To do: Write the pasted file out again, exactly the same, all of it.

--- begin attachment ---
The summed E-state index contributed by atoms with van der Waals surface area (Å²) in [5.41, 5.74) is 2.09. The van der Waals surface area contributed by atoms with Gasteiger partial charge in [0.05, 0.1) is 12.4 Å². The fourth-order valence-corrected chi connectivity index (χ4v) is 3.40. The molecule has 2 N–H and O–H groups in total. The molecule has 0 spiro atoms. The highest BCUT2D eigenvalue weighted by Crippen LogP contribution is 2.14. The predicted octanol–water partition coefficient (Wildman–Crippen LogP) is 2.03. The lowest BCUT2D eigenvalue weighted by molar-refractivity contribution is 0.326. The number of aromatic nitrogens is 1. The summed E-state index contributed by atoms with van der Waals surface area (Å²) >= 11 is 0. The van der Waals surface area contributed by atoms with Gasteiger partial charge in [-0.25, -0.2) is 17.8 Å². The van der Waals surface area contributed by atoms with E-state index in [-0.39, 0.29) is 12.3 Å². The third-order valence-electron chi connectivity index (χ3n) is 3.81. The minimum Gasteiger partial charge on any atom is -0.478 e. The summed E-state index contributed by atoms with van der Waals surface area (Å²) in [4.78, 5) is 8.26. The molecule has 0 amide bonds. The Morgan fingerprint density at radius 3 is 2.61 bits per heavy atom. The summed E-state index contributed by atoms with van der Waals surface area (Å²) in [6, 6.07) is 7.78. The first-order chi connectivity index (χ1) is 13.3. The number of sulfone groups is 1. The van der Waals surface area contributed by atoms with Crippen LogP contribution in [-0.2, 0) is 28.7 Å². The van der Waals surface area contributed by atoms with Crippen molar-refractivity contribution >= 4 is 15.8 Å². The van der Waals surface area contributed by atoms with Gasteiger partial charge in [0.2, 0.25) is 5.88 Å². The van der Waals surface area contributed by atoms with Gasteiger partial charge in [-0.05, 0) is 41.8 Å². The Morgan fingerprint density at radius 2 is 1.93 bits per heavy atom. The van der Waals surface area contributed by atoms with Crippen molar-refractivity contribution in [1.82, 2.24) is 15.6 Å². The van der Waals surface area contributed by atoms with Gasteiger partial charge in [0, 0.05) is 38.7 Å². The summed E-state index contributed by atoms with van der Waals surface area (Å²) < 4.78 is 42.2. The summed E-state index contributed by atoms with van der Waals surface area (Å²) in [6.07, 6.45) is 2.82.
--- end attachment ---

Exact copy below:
The summed E-state index contributed by atoms with van der Waals surface area (Å²) in [5.41, 5.74) is 2.09. The van der Waals surface area contributed by atoms with Gasteiger partial charge in [0.05, 0.1) is 12.4 Å². The fourth-order valence-corrected chi connectivity index (χ4v) is 3.40. The molecule has 2 N–H and O–H groups in total. The molecule has 0 spiro atoms. The highest BCUT2D eigenvalue weighted by Crippen LogP contribution is 2.14. The predicted octanol–water partition coefficient (Wildman–Crippen LogP) is 2.03. The lowest BCUT2D eigenvalue weighted by molar-refractivity contribution is 0.326. The number of aromatic nitrogens is 1. The summed E-state index contributed by atoms with van der Waals surface area (Å²) >= 11 is 0. The van der Waals surface area contributed by atoms with Gasteiger partial charge in [-0.25, -0.2) is 17.8 Å². The van der Waals surface area contributed by atoms with E-state index in [-0.39, 0.29) is 12.3 Å². The third-order valence-electron chi connectivity index (χ3n) is 3.81. The minimum Gasteiger partial charge on any atom is -0.478 e. The summed E-state index contributed by atoms with van der Waals surface area (Å²) in [4.78, 5) is 8.26. The molecule has 0 amide bonds. The Morgan fingerprint density at radius 3 is 2.61 bits per heavy atom. The summed E-state index contributed by atoms with van der Waals surface area (Å²) in [6, 6.07) is 7.78. The first-order chi connectivity index (χ1) is 13.3. The number of sulfone groups is 1. The van der Waals surface area contributed by atoms with Crippen LogP contribution in [-0.2, 0) is 28.7 Å². The van der Waals surface area contributed by atoms with Crippen molar-refractivity contribution >= 4 is 15.8 Å². The van der Waals surface area contributed by atoms with Gasteiger partial charge in [0.2, 0.25) is 5.88 Å². The van der Waals surface area contributed by atoms with Gasteiger partial charge in [-0.05, 0) is 41.8 Å². The Morgan fingerprint density at radius 2 is 1.93 bits per heavy atom. The van der Waals surface area contributed by atoms with Crippen molar-refractivity contribution in [1.82, 2.24) is 15.6 Å². The van der Waals surface area contributed by atoms with Gasteiger partial charge in [0, 0.05) is 38.7 Å². The summed E-state index contributed by atoms with van der Waals surface area (Å²) < 4.78 is 42.2. The summed E-state index contributed by atoms with van der Waals surface area (Å²) in [6.07, 6.45) is 2.82.